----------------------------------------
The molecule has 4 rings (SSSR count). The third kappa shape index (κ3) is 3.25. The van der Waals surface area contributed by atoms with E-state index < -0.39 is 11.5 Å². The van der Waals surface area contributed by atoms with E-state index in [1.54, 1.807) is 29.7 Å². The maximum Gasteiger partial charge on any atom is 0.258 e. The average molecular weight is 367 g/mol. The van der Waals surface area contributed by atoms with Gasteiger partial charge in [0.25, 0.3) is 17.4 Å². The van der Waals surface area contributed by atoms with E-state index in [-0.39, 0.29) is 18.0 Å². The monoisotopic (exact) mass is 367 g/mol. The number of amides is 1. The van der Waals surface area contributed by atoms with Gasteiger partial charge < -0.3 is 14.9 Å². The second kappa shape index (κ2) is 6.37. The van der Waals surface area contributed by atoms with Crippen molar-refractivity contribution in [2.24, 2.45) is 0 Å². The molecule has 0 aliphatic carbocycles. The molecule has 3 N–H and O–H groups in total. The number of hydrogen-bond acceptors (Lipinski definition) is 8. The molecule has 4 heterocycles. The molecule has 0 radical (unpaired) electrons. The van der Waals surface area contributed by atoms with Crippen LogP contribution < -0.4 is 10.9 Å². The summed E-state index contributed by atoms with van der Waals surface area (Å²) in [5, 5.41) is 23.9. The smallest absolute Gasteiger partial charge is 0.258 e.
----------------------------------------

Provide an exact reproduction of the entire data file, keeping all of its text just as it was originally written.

The molecule has 4 rings (SSSR count). The third kappa shape index (κ3) is 3.25. The van der Waals surface area contributed by atoms with E-state index < -0.39 is 11.5 Å². The van der Waals surface area contributed by atoms with E-state index in [1.54, 1.807) is 29.7 Å². The maximum Gasteiger partial charge on any atom is 0.258 e. The average molecular weight is 367 g/mol. The van der Waals surface area contributed by atoms with Gasteiger partial charge in [0.25, 0.3) is 17.4 Å². The van der Waals surface area contributed by atoms with E-state index in [-0.39, 0.29) is 18.0 Å². The monoisotopic (exact) mass is 367 g/mol. The number of amides is 1. The van der Waals surface area contributed by atoms with Gasteiger partial charge < -0.3 is 14.9 Å². The second kappa shape index (κ2) is 6.37. The van der Waals surface area contributed by atoms with Crippen molar-refractivity contribution in [2.24, 2.45) is 0 Å². The molecule has 0 aliphatic carbocycles. The molecule has 3 N–H and O–H groups in total. The number of hydrogen-bond acceptors (Lipinski definition) is 8. The molecule has 4 heterocycles. The molecule has 0 radical (unpaired) electrons. The van der Waals surface area contributed by atoms with Crippen LogP contribution < -0.4 is 10.9 Å². The summed E-state index contributed by atoms with van der Waals surface area (Å²) in [5, 5.41) is 23.9. The smallest absolute Gasteiger partial charge is 0.258 e.